Dear Hall voters: Where’s the outrage for offensive linemen?

(Alan Faneca photo courtesy of the Pittsburgh Steelers)

Anger, outrage and disbelief the past two years accompanied news that former wide receiver Terrell Owens wasn’t elected to the Pro Football Hall of Fame. But now that he has, here’s my question: Where’s the anger, outrage and disbelief for all the offensive linemen he and four other modern-era inductees to the Class of 2018 left behind?

There were five of offensive linemen — or one-third of the finalists — entering last weekend’s vote, yet, despite pleas to clear the traffic jam, there were none that crossed the finish line. Instead we inducted five players with a combined eight years of eligibility … or 92 years of eligibility left on the table … including three first-ballot choices.

That left four offensive linemen (a fifth, Joe Jacoby moves to the senior category) on the outside looking in, yet nobody seems all that hot and bothered about it … when, in fact, they could … or maybe should. So let’s call roll, and see who’s still waiting:

GUARD ALAN FANECA. He was a nine-time Pro Bowler, eight-time All-Pro, two-time NFL Alumni Offensive Lineman of the Year, Super Bowl champion, member of the Pittsburgh Steelers’ all-time team and first-team all-decade choice. In Faneca’s 13 NFL seasons, 10 times his offenses ranked in the Top 10, six times in the Top Five six and once at No. 1. What’s more he missed only two of 208 games in his career. You might remember him for Willie Parker’s 75-yard touchdown run in Super Bowl XL. Faneca threw the key block. This was his third year of eligibility.

CENTER KEVIN MAWAE. He was an eight-time Pro Bowler, eight-time All-Pro, member of the Jets’ Ring of Honor and first-team all-decade choice. Better yet, in 13 of his 16 years he blocked for backs who gained at least 1,000 yards, twice blocked for backs who led the league in rushing and in eight of his 16 seasons played for teams that finished in the Top Five in rushing.  “He could do things other centers couldn’t do,” said Hall-of-Fame coach Bill Parcells, “like pull out on sweeps and make the long reach blocks to players well on his outside.” Like Faneca, he was durable, with an unbroken streak of 177 games. This was his fourth year of eligibility.

GUARD STEVE HUTCHINSON.  I’ll cut voters some slack here. This was his first year of eligibility, and he made it to the Top 10. He joined Faneca as a first-team all-decade choice, a seven-time Pro Bowler, a seven-time All-Pro and, with Hall-of-Fame tackle Walter Jones, was part of one of the best left sides of any offensive line. Like Faneca, he was a two-time NFL Alumni Offensive Lineman of the Year award winner. In 2005, the Seahawks went to their first Super Bowl thanks to the play of league MVP Shaun Alexander, who ran for an NFL-high 1,880 yards and scored 28 times. But he never ran for more than 896 yards in any of his three seasons after Hutchinson left.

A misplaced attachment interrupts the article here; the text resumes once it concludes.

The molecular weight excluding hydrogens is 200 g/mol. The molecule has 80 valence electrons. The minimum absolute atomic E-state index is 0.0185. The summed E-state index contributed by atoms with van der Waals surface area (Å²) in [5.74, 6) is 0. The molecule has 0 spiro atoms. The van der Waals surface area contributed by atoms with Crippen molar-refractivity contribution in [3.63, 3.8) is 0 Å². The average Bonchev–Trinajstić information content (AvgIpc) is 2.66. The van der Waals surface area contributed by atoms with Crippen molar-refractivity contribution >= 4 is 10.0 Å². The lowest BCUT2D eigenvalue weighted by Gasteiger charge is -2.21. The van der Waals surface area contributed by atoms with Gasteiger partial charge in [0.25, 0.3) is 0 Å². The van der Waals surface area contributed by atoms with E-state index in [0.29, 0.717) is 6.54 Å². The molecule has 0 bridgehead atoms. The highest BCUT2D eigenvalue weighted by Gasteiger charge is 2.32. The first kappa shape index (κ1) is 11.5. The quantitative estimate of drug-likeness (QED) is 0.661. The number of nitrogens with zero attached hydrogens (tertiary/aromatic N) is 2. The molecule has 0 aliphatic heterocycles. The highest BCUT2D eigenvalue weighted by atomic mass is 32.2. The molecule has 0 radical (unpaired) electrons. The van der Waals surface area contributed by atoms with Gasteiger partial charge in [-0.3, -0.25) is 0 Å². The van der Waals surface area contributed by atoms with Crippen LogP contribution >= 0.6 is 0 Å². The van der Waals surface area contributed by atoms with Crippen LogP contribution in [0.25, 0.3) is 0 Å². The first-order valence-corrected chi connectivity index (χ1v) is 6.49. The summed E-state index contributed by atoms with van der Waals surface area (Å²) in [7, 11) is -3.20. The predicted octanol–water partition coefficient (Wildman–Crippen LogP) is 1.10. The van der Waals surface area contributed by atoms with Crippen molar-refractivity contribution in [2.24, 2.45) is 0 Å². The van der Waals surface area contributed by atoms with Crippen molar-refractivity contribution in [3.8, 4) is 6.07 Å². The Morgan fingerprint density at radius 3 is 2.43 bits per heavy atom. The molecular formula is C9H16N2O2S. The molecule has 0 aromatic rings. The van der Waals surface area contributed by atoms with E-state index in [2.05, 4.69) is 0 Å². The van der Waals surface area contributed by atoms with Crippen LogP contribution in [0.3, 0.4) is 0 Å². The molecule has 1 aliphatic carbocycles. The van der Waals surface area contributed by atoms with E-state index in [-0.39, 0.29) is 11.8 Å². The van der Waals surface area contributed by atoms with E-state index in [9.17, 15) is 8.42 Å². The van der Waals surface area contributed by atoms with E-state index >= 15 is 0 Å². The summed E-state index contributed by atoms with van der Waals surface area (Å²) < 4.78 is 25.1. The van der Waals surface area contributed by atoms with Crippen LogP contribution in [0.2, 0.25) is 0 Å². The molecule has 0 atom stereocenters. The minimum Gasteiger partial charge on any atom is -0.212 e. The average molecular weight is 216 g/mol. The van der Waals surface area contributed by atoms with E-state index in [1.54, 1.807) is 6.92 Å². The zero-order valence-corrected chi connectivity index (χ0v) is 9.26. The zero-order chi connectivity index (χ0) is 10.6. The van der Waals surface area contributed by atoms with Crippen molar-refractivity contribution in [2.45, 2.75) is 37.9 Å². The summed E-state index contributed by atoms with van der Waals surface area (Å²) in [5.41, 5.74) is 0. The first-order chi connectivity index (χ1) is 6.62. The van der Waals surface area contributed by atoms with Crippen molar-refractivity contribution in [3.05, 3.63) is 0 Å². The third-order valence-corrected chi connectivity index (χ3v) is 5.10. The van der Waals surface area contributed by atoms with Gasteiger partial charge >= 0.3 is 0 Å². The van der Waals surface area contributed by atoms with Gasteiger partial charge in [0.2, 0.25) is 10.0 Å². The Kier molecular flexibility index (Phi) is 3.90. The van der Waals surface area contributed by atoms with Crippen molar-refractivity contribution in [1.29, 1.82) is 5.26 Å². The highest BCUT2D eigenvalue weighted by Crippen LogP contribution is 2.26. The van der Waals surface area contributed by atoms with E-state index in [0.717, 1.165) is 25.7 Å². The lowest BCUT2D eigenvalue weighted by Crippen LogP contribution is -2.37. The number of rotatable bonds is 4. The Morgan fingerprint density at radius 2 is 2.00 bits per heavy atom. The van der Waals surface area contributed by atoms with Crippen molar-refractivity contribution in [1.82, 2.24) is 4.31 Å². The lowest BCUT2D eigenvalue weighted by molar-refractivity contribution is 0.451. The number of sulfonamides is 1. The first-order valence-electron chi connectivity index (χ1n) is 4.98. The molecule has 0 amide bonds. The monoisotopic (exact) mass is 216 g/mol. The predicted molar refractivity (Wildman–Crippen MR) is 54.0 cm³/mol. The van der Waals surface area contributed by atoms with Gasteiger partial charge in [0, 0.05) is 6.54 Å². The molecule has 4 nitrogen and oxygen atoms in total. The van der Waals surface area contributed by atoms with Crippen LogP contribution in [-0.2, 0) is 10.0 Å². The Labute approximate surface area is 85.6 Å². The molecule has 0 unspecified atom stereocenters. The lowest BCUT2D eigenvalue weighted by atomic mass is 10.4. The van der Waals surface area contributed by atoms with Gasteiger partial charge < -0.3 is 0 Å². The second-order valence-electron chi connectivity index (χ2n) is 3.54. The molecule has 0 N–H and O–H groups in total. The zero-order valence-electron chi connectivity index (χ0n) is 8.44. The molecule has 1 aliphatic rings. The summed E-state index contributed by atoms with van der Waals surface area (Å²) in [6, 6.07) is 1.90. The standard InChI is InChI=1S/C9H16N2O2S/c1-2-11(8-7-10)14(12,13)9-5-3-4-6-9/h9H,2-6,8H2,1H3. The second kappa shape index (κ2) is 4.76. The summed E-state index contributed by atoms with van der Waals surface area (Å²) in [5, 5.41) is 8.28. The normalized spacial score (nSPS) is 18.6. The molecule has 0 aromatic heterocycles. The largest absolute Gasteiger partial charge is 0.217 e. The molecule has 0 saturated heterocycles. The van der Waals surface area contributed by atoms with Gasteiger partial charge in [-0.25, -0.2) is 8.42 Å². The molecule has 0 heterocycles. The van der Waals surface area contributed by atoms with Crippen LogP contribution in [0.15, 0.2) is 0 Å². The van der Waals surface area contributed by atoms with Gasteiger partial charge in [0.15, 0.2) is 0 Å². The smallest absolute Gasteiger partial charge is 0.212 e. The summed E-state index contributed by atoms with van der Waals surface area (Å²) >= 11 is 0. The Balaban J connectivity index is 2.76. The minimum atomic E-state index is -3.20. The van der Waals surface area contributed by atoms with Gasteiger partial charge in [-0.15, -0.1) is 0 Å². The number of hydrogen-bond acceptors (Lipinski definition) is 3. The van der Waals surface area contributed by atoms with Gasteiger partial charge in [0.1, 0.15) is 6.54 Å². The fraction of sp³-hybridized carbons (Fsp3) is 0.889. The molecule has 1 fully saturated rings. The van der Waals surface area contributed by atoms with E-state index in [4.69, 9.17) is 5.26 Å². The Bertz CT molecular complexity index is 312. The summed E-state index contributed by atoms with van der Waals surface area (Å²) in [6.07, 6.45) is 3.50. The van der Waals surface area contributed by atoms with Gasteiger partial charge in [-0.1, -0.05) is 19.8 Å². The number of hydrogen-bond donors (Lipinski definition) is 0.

TACKLE TONY BOSELLI. His career was cut short at 91 games, but longevity no longer seems to be a defining factor (see Terrell Davis, Kenny Easley). The first draft pick of the Jacksonville Jaguars, Boselli was a five-time Pro Bowler in seven seasons there, a three-time All-Pro and the first player inducted into Jacksonville’s Pride of the Jaguars, the team’s Hall of Fame. Like the others, he was an all-decade choice. “Tony was simply the best offensive tackle in the game throughout his career,” said former coach Tom Coughlin. This was his 12th year of eligibility.

Other than running back Edgerrin James and fullback Lorenzo Neal, Hutchinson, Mawae and Faneca are the only members of the 2000s’ first-team all-decade offense eligible for election to Canton … but not yet in. OK, so it happens. But this shouldn’t: The Hall admitted only one center the past 20 years (Dermontti Dawson), and that was six years ago.

So why are they waiting, while others are rushed to the front of the line? Numbers. We live in a Fantasy-Football era where numbers predominate, and if you don’t believe me you weren’t listening to the Brian Dawkins’ presentation when it was pointed out he had 17 more career forced fumbles than Ray Lewis. If nothing else caught your attention, that would.

But we have no easily understood figures — like career catches, touchdowns, interceptions or sacks — to define our offensive linemen, so they stand at the doors of Canton and wait for the call that doesn’t come for some of the most decorated individuals of their classes.

So where’s the anger, outrage and disbelief? Because I don’t see it, I don’t hear it and I don’t know why.

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Next HOF embraces the "latest is the greatest" concept


  1. Mike Bailey
    February 10, 2018